Eligible voters 85,068   +4.97
Canadian federal election, 2004
Party Candidate Votes % Expenditures
Liberal Navdeep Bains 24,753 57.16 $ 70,830.08
Conservative Parvinder Sandhu 10,433 24.09 64,050.50
New Democratic Larry Taylor 6,411 14.80 14,516.24
Green Paul Simas 1,525 3.52  
Marxist–Leninist David Gershuny 185 0.43 23.48
Total valid votes/Expense limit 43,307 100.00 $ 78,421.35
Total rejected ballots 321 0.74
Turnout 43,628 53.84
Eligible voters 81,037  

References[edit]

  1. ^ a b Taber, Jane (1 December 2006). "Family blocs offer convention support". Globe and Mail. Retrieved 5 November 2015. 
  2. ^ a b c d e "BAINS, The Hon. Navdeep Singh, P.C., B.A., M.B.A., C.M.A.". Library of Parliament. Retrieved 5 November 2015. 
  3. ^ a b Rosella, Louie (4 November 2015). "Mississauga-Malton MP Navdeep Bains named to Trudeau's cabinet". Brampton Guardian. Retrieved 5 November 2015. 
  4. ^ a b c "Navdeep Bains, former MP, joins Ryerson as distinguished visiting professor". Ryerson Today. 16 January 2013. Retrieved 5 November 2015. 
  5. ^ "CPA Ontario honours 59 new Fellows with prestigious FCPA designation". http://www.cpaontario.ca/. November 17, 2016.  External link in |website= (help)
  6. ^ "Mississauga — Brampton South". CBC News. 14 October 2008. Retrieved 5 November 2015. 
  7. ^ Morgan, Geoffrey (4 November 2015). "What happened to Industry Canada? Trudeau elevates scientific research in new cabinet role". Financial Post. Retrieved 4 November 2015. 
  8. ^ "154 Mississauga-Brampton South". CBC News. 28 June 2004. Retrieved 6 November 2015.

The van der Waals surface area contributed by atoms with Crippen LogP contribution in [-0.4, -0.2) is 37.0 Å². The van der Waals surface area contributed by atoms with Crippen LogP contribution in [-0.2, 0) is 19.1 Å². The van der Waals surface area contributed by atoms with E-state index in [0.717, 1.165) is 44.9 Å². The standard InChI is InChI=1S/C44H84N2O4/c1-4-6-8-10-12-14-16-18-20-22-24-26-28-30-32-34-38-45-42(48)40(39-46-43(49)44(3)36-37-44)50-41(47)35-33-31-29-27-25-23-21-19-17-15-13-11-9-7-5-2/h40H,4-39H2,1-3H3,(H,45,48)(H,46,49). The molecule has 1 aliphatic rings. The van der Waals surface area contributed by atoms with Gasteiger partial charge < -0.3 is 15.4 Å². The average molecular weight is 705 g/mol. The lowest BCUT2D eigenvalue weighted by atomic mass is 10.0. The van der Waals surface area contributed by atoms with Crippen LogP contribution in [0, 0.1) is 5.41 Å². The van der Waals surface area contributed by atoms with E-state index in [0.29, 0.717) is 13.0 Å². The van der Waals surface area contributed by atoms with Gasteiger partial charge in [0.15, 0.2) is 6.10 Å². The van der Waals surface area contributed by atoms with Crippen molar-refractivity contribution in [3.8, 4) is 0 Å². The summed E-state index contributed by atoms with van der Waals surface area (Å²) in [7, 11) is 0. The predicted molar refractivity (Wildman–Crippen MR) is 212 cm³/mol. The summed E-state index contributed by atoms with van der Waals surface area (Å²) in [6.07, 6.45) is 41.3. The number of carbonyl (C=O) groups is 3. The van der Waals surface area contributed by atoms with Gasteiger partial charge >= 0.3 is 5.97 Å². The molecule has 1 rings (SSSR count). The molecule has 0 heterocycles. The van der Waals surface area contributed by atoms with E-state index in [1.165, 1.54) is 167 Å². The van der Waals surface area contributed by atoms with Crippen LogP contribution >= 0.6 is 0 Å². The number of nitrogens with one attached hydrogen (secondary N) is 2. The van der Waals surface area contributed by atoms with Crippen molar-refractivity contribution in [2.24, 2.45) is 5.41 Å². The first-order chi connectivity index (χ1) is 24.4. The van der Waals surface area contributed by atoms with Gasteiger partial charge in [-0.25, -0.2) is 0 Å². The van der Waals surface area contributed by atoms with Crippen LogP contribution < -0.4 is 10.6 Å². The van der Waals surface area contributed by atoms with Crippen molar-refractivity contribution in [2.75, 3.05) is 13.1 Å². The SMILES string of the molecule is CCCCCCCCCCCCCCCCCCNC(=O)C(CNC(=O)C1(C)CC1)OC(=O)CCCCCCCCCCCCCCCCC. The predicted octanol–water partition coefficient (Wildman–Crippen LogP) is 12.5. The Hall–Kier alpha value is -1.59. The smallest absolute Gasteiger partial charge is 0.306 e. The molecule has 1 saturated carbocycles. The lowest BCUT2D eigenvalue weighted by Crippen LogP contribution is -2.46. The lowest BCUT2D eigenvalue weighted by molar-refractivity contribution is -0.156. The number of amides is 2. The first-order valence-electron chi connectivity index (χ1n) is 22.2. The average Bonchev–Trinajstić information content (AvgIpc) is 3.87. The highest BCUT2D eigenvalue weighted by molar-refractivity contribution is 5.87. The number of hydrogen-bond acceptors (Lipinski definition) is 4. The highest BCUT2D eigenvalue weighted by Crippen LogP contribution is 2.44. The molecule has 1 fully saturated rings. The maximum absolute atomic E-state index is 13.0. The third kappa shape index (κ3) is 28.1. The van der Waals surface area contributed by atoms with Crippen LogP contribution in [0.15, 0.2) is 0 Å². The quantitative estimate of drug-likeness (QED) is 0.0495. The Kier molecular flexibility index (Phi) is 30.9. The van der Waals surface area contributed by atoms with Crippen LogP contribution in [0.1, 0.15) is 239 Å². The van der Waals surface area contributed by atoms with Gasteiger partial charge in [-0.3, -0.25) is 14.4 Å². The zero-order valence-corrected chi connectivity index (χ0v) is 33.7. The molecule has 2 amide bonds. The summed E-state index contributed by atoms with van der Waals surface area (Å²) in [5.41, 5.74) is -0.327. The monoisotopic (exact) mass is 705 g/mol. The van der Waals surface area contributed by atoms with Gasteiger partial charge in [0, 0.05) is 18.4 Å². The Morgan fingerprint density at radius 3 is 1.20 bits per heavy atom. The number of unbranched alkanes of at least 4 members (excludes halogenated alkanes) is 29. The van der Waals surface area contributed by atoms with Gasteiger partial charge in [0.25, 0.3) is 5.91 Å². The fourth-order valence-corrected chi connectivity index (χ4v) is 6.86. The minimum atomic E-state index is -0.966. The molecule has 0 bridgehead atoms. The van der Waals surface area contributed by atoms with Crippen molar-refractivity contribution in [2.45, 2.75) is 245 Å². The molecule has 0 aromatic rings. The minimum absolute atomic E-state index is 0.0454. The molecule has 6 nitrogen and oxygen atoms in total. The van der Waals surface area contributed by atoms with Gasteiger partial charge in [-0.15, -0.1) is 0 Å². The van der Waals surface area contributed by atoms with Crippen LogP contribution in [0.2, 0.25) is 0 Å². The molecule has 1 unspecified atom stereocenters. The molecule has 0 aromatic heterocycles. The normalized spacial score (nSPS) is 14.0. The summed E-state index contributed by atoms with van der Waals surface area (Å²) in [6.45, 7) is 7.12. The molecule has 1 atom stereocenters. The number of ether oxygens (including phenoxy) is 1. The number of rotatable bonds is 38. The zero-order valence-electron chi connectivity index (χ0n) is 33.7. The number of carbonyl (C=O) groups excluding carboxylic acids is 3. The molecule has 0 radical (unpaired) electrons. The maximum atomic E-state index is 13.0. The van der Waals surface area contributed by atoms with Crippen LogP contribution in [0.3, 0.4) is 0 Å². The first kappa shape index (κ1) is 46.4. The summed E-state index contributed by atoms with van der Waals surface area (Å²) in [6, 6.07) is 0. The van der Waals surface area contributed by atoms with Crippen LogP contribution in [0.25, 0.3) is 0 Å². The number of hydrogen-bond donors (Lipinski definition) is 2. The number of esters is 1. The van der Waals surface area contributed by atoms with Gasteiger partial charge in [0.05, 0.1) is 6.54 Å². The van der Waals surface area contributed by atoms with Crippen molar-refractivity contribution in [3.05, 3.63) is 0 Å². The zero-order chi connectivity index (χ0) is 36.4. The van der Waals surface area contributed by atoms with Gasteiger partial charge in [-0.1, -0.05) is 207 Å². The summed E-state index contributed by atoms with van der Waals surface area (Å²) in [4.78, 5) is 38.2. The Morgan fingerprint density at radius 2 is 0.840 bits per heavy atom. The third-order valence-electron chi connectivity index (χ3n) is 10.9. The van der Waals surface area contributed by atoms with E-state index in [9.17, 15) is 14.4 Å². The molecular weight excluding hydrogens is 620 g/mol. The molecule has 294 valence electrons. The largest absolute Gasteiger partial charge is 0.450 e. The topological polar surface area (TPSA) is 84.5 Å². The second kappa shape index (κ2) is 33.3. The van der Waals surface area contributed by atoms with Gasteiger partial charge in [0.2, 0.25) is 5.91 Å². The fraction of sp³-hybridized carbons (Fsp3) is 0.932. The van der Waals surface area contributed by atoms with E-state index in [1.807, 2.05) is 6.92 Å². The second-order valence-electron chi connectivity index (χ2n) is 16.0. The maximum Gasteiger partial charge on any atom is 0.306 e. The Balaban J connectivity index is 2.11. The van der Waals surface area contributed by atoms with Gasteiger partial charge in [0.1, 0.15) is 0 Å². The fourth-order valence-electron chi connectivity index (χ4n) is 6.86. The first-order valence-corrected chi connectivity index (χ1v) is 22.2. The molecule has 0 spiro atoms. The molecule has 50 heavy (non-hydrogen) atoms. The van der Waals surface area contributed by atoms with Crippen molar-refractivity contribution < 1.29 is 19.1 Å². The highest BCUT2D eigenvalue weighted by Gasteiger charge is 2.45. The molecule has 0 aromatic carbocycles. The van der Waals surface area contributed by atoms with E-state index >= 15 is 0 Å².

9. ^ "GTA MPs form strong presence in Trudeau cabinet". CTV News. 4 November 2015. Retrieved 6 November 2015. 
  10. ^ "The Honourable Navdeep Bains". House of Commons. Retrieved 6 November 2015. 
  11. ^ "Current Alphabetical List of Members of the Queen's Privy Council for Canada". Privy Council Office. Retrieved 6 November 2015. 
  12. ^ Liberal Party of Canada (25 August 2006). "Red Ribbon Task Force Releases Final Report". Library and Archives Canada. Retrieved 6 November 2015. 
  13. ^ "154 Mississauga-Brampton South". CBC News. 23 January 2006. Retrieved 6 November 2015. 
  14. ^ "Navdeep Bains Appointed to Liberal's National Campaign Team". The Brampton News. 15 February 2007. Retrieved 6 November 2015. 
  15. ^ "Hill Times, December 18, 2006". 
  16. ^ a b Geddes, John (2 May 2009). "Navdeep Bains on the new way Liberals will choose their leaders". Maclean's. Retrieved 6 November 2015. 
  17. ^ a b c d "How ready are the Liberals?". Globe and Mail. 15 May 2009. Retrieved 6 November 2015. 
  18. ^ Geddes, John (13 April 2009). "Iggy's coronation". Maclean's. Retrieved 6 November 2015. 
  19. ^ The Canadian Press (30 January 2011). "Ban kirpan from Parliament: Bloc". CBC News. Retrieved 6 November 2015. 
  20. ^ Perreaux, Les (19 January 2011). "Bloc to seek parliamentary ban on the kirpan". Globe and Mail. Retrieved 6 November 2015. 
  21. ^ Stone, Laura (10 February 2015). "Eve Adams' former rival welcomes her to the Liberals". Global News. Retrieved 6 November 2015.